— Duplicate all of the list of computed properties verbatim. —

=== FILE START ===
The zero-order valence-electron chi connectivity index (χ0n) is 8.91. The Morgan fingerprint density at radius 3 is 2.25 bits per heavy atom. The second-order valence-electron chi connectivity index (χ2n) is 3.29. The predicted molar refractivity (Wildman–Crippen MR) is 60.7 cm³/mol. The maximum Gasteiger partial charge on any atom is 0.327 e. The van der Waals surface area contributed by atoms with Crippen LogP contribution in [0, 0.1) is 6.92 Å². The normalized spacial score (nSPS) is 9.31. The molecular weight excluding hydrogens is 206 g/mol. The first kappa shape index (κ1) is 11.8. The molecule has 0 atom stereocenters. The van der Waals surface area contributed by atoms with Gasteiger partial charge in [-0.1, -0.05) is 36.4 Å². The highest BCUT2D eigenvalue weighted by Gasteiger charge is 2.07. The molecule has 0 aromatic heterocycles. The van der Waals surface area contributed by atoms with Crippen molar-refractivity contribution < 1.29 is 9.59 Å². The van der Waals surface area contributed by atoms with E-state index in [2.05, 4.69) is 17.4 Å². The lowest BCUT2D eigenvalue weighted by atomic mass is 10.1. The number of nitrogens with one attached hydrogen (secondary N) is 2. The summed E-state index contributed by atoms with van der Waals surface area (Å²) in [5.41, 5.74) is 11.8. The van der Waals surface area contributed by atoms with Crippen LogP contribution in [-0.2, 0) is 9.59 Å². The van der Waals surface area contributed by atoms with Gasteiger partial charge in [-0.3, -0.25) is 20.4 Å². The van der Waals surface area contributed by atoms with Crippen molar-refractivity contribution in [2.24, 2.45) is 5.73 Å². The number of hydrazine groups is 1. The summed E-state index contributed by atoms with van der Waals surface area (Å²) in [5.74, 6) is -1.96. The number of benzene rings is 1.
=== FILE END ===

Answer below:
The zero-order valence-electron chi connectivity index (χ0n) is 8.91. The Morgan fingerprint density at radius 3 is 2.25 bits per heavy atom. The second-order valence-electron chi connectivity index (χ2n) is 3.29. The predicted molar refractivity (Wildman–Crippen MR) is 60.7 cm³/mol. The maximum Gasteiger partial charge on any atom is 0.327 e. The van der Waals surface area contributed by atoms with Crippen LogP contribution in [0, 0.1) is 6.92 Å². The normalized spacial score (nSPS) is 9.31. The molecular weight excluding hydrogens is 206 g/mol. The first kappa shape index (κ1) is 11.8. The molecule has 0 atom stereocenters. The van der Waals surface area contributed by atoms with Gasteiger partial charge in [-0.1, -0.05) is 36.4 Å². The highest BCUT2D eigenvalue weighted by Gasteiger charge is 2.07. The molecule has 0 aromatic heterocycles. The van der Waals surface area contributed by atoms with Crippen molar-refractivity contribution < 1.29 is 9.59 Å². The van der Waals surface area contributed by atoms with E-state index in [2.05, 4.69) is 17.4 Å². The lowest BCUT2D eigenvalue weighted by atomic mass is 10.1. The number of nitrogens with one attached hydrogen (secondary N) is 2. The summed E-state index contributed by atoms with van der Waals surface area (Å²) in [5.41, 5.74) is 11.8. The van der Waals surface area contributed by atoms with Crippen LogP contribution in [-0.2, 0) is 9.59 Å². The van der Waals surface area contributed by atoms with Gasteiger partial charge in [-0.3, -0.25) is 20.4 Å². The van der Waals surface area contributed by atoms with Crippen molar-refractivity contribution in [2.24, 2.45) is 5.73 Å². The number of hydrazine groups is 1. The summed E-state index contributed by atoms with van der Waals surface area (Å²) in [5.74, 6) is -1.96. The number of benzene rings is 1.